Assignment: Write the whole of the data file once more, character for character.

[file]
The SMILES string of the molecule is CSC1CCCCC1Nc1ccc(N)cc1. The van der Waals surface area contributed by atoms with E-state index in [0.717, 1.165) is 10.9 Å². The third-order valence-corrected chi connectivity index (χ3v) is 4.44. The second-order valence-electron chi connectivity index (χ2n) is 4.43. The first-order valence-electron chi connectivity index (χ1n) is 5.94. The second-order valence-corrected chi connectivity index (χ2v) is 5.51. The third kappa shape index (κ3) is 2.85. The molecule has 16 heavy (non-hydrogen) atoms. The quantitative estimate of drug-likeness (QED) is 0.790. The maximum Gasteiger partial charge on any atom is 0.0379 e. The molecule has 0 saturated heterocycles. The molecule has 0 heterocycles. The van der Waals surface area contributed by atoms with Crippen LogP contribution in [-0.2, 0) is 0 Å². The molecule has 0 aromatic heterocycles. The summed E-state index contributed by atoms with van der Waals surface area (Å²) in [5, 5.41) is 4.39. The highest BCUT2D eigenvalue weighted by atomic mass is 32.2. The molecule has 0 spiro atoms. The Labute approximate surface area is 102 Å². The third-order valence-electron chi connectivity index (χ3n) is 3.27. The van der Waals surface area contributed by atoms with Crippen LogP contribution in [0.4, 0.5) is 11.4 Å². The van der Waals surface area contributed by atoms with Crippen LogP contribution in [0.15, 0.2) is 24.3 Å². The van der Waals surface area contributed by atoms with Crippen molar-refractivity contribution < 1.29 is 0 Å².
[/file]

The SMILES string of the molecule is CSC1CCCCC1Nc1ccc(N)cc1. The van der Waals surface area contributed by atoms with E-state index in [0.717, 1.165) is 10.9 Å². The third-order valence-corrected chi connectivity index (χ3v) is 4.44. The second-order valence-electron chi connectivity index (χ2n) is 4.43. The first-order valence-electron chi connectivity index (χ1n) is 5.94. The second-order valence-corrected chi connectivity index (χ2v) is 5.51. The third kappa shape index (κ3) is 2.85. The molecule has 16 heavy (non-hydrogen) atoms. The quantitative estimate of drug-likeness (QED) is 0.790. The maximum Gasteiger partial charge on any atom is 0.0379 e. The molecule has 0 saturated heterocycles. The molecule has 0 heterocycles. The van der Waals surface area contributed by atoms with Crippen LogP contribution in [-0.2, 0) is 0 Å². The molecule has 0 aromatic heterocycles. The summed E-state index contributed by atoms with van der Waals surface area (Å²) in [5, 5.41) is 4.39. The highest BCUT2D eigenvalue weighted by atomic mass is 32.2. The molecule has 0 spiro atoms. The Labute approximate surface area is 102 Å². The third-order valence-electron chi connectivity index (χ3n) is 3.27. The van der Waals surface area contributed by atoms with Crippen LogP contribution in [0.4, 0.5) is 11.4 Å². The van der Waals surface area contributed by atoms with Crippen LogP contribution in [0.15, 0.2) is 24.3 Å². The van der Waals surface area contributed by atoms with Crippen molar-refractivity contribution < 1.29 is 0 Å².